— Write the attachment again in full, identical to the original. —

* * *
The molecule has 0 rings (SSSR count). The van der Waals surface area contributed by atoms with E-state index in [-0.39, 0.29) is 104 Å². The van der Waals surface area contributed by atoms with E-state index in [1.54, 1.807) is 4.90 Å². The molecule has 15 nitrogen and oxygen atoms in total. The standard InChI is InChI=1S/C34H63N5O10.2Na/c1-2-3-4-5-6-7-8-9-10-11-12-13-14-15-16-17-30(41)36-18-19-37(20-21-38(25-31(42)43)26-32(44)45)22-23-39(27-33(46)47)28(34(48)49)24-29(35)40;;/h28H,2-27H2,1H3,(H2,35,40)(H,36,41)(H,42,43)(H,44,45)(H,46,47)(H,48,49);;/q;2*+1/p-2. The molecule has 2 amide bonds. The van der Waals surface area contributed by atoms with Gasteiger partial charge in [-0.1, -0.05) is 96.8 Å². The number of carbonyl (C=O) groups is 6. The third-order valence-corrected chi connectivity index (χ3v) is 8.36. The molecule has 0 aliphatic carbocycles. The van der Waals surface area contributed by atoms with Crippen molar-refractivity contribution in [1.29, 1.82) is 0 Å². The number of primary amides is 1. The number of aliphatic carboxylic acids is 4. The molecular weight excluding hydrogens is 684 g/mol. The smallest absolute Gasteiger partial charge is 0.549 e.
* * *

The molecule has 0 rings (SSSR count). The van der Waals surface area contributed by atoms with E-state index in [-0.39, 0.29) is 104 Å². The van der Waals surface area contributed by atoms with E-state index in [1.54, 1.807) is 4.90 Å². The molecule has 15 nitrogen and oxygen atoms in total. The standard InChI is InChI=1S/C34H63N5O10.2Na/c1-2-3-4-5-6-7-8-9-10-11-12-13-14-15-16-17-30(41)36-18-19-37(20-21-38(25-31(42)43)26-32(44)45)22-23-39(27-33(46)47)28(34(48)49)24-29(35)40;;/h28H,2-27H2,1H3,(H2,35,40)(H,36,41)(H,42,43)(H,44,45)(H,46,47)(H,48,49);;/q;2*+1/p-2. The molecule has 2 amide bonds. The van der Waals surface area contributed by atoms with Gasteiger partial charge in [-0.1, -0.05) is 96.8 Å². The number of carbonyl (C=O) groups is 6. The third-order valence-corrected chi connectivity index (χ3v) is 8.36. The molecule has 0 aliphatic carbocycles. The van der Waals surface area contributed by atoms with Crippen molar-refractivity contribution in [1.29, 1.82) is 0 Å². The number of primary amides is 1. The number of aliphatic carboxylic acids is 4. The molecular weight excluding hydrogens is 684 g/mol. The smallest absolute Gasteiger partial charge is 0.549 e.